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'Little J' app to help news collaboration

A new Port Talbot newspaper would use an app called Little J to allow local people to shape their news. It allows people to become reporters in their own right. Users can log stories and bring them to the attention of journalists. It can also work in tandem with other programmes such as Twitter.

Residents will get a chance to try Little J at the pop-up newsroom in the Aberafan Shopping Centre from 10:30 today.

Now is 'right time' for Port Talbot paper

"In 2009 we lost our local newspapers making it difficult to know what's happening around the community. Port Talbot Magnet was started online to partly fill that gap and provide local news and information while giving people in the community their chance to help shape the news.

"We've always thought, why should a town with so much to offer be without its own local paper? We felt now was the right time to bring a printed newspaper back to Port Talbot and we are looking for local people to be at the heart of it.

"We plan to produce a free monthly newspaper for the town. The first edition will be a pilot edition with a limited print run, and will be out at the end of April.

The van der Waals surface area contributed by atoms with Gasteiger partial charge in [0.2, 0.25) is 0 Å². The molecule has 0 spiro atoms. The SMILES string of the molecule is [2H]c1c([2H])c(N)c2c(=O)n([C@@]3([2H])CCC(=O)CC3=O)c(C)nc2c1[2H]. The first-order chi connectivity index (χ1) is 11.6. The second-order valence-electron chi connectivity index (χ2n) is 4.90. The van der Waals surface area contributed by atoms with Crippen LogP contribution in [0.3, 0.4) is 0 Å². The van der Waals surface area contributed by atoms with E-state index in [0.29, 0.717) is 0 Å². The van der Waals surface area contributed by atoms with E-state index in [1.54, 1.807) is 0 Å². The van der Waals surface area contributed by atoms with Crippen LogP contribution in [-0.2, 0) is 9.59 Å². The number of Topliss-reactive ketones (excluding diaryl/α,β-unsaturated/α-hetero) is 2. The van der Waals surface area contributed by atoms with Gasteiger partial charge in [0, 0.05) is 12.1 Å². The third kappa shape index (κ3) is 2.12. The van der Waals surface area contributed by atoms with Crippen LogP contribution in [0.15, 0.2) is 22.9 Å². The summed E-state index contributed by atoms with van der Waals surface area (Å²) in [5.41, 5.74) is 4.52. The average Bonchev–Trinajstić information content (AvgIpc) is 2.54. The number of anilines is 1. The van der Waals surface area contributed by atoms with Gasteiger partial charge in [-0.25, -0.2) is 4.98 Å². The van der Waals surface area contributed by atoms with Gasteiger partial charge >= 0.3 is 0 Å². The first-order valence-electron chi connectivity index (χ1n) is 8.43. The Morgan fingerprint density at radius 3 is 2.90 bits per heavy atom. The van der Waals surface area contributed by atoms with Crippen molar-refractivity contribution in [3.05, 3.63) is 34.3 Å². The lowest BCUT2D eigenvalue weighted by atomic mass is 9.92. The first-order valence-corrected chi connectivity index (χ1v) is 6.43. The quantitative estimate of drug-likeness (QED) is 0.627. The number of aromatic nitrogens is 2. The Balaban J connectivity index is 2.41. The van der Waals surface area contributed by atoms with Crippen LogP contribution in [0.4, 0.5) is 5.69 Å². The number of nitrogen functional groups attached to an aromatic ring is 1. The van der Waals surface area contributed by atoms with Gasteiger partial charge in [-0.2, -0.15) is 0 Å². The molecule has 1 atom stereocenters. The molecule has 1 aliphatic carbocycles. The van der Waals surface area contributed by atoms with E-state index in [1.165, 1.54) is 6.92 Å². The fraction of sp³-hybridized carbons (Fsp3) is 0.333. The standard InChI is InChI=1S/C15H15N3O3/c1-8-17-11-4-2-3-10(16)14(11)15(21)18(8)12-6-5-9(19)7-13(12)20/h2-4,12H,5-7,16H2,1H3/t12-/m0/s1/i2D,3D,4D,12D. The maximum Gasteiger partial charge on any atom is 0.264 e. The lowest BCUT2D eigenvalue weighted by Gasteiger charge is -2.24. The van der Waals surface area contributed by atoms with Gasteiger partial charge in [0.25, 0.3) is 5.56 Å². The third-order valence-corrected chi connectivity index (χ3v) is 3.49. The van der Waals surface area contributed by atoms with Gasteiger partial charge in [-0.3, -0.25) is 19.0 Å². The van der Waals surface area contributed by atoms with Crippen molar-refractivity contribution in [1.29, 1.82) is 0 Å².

– Rachel Howells, Port Talbot MagNet director


Community to re-shape local news

A new local paper for Port Talbot could be rolling off the press soon Credit: Matthias Schrader/DPA/Press Association Images

Port Talbot residents are having a say on how they want to see local news. After their local weekly was scrapped three years ago, there is a bid to put a local paper back in circulation - and residents will be at the heart of it.

A pop-up newsroom is being set up in the Aberafan Shopping Centre today for residents to bring ideas. The plan is for a free monthly paper for the town. The online team at Port Talbot MagNet has joined Cardiff School of Journalism's community news unit for the venture.

Media condemned in Senedd for 'hysteria' over abuse allegations

In an exchange at First Minister's questions, Plaid Cymru's leader, Leanne Wood, condemned the media's reporting of fresh allegations of child abuse at north Wales children's homes in the 1970s and 1980s. Carwyn Jones replied that it had 'bordered on hysteria'.

We've seen public criticism of someone who should never have been paraded though TV studios in the first place. Will you join me in condemning media reporting which sensationalises and simplifies complex stories rather than treating vulnerable people with the dignity that they deserve?

– Plaid Cymru leader Leanne Wood AM

What we saw last week bordered on hysteria. We then saw an unfortunate situation where a part of evidence that was submitted by one potential witness was found to be flawed. But that doesn't mean of course that all the evidence that's new is flawed.

– First Minister Carwyn Jones AM